We do not yet know for sure why the Interstate 35W bridge in Minneapolis collapsed last week. We do know that it was one of one of more than 70,000 bridges nation-wide that are rated by the U.S. Department of Transportation as being “structurally deficient.” We also know that as recently as last winter the Minnesota Department of Transportation explored a plan to bolt steel plates to the bridge to prevent fatigued areas from developing further cracks.
Most importantly, this disaster has refocused media and public attention on the condition of the nation’s infrastructure—a debate that was already intensifying before the Minneapolis Bridge fell into the Mississippi.
The House Appropriations Committee only two weeks before the disaster reported on legislation that would fund the nation’s highway system and explained why they had included $631 million above the amounts requested by President Bush:
“It is well documented that our nation’s transportation infrastructure is aging and, as noted above, the investment needs of our nation’s highway and transit systems are significant… Without additional revenues for transportation investment, the nation will be unable to reduce congestion, maintain aging bridges and highways, or expand capacity.”
The White House a few days later issued a stern veto threat against the bill, stating, “The administration strongly objects to increasing funds for the Federal Aid Highway program…”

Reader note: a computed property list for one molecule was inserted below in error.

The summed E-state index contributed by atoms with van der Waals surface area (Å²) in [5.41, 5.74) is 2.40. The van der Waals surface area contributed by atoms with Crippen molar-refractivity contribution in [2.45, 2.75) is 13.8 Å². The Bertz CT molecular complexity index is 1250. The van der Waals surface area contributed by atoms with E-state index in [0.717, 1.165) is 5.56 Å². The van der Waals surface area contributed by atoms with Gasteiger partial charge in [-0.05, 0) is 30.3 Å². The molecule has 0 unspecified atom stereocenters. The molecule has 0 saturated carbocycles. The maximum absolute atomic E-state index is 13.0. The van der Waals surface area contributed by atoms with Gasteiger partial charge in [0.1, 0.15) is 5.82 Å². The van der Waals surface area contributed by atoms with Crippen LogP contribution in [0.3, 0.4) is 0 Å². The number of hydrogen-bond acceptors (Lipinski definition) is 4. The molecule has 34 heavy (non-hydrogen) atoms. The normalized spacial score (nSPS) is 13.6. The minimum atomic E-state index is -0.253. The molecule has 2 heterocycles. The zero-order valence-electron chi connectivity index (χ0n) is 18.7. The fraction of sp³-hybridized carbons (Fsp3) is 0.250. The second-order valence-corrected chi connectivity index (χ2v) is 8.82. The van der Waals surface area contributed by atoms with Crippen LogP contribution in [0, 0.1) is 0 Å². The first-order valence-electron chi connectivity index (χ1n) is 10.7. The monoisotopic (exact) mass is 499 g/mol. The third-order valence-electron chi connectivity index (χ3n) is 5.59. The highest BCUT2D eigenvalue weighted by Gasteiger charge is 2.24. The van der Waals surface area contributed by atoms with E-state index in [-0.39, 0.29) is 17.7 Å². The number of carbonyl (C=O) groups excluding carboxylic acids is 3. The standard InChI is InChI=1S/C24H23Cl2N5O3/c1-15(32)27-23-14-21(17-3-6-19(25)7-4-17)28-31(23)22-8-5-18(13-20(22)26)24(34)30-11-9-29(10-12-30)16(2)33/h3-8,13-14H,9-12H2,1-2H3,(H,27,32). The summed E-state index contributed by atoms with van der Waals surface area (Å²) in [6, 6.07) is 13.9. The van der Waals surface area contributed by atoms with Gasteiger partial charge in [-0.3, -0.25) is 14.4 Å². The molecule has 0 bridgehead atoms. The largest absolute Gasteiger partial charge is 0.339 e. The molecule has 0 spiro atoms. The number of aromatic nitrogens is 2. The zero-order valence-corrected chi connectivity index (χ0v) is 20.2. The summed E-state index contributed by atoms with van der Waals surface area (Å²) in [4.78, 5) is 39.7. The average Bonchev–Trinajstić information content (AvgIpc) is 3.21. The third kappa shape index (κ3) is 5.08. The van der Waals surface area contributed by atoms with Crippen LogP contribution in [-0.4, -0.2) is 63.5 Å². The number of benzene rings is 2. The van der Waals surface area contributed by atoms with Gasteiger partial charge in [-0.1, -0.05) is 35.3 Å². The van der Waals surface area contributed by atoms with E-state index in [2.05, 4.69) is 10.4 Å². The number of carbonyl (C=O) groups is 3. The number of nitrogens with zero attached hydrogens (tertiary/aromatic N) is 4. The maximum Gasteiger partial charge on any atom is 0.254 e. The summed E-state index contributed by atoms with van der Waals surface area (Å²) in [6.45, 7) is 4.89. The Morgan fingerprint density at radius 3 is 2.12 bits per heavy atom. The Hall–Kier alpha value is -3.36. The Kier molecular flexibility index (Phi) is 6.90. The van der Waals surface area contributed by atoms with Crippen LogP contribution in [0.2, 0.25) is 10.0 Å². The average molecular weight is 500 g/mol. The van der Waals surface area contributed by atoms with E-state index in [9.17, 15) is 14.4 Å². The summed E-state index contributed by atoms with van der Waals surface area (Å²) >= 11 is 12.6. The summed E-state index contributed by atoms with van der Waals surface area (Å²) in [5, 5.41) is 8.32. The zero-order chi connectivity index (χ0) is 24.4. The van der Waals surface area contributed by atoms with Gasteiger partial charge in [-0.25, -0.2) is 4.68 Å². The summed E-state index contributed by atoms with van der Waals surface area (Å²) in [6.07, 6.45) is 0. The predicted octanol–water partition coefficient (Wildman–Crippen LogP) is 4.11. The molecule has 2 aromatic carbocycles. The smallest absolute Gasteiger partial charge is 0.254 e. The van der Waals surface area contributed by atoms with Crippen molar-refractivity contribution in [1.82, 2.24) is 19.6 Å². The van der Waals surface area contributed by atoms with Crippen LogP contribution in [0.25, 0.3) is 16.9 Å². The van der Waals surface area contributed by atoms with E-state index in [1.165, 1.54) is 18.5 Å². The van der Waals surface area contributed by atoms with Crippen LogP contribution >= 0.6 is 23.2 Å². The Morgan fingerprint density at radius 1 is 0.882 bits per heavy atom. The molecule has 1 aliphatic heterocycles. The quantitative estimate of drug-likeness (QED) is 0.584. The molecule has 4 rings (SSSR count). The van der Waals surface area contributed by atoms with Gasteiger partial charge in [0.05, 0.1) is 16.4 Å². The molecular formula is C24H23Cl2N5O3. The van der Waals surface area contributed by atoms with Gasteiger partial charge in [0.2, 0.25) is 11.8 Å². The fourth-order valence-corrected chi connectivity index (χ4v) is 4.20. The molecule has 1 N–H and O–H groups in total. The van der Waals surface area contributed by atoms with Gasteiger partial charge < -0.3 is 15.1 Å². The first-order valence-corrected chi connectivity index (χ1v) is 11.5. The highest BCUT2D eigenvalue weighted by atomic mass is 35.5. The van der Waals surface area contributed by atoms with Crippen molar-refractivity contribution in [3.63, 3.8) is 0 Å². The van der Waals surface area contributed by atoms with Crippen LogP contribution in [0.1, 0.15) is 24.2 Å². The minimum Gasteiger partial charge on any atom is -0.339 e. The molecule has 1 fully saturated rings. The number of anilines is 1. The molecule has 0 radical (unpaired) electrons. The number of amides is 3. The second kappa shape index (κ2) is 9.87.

The confrontation between the Congress and the White House on the Transportation Appropriation bill is only a small part of the larger fight between the two branches over declining levels of federal investment in domestic priorities. For the fiscal year that will begin in October, the White House has proposed a $60 billion increase in federal discretionary spending but all of that money would go to defense, foreign assistance veterans, and homeland security programs, while leaving the domestic side of the budget frozen.
Some programs do better than others within the president’s proposed domestic budget, but few programs, including highways, receive sufficient funding to offset inflation. We would therefore be able to build or repair fewer miles of our interstate system in the coming year than is possible in the current year despite the fact that the number of vehicles using our highways has been increasing by 4 million, or 2 percent, a year. That growth is heavily concentrated in urban areas and is the reason why the Interstate 35W bridge has, over time, had to accommodate a far greater volume of traffic than it was designed to handle.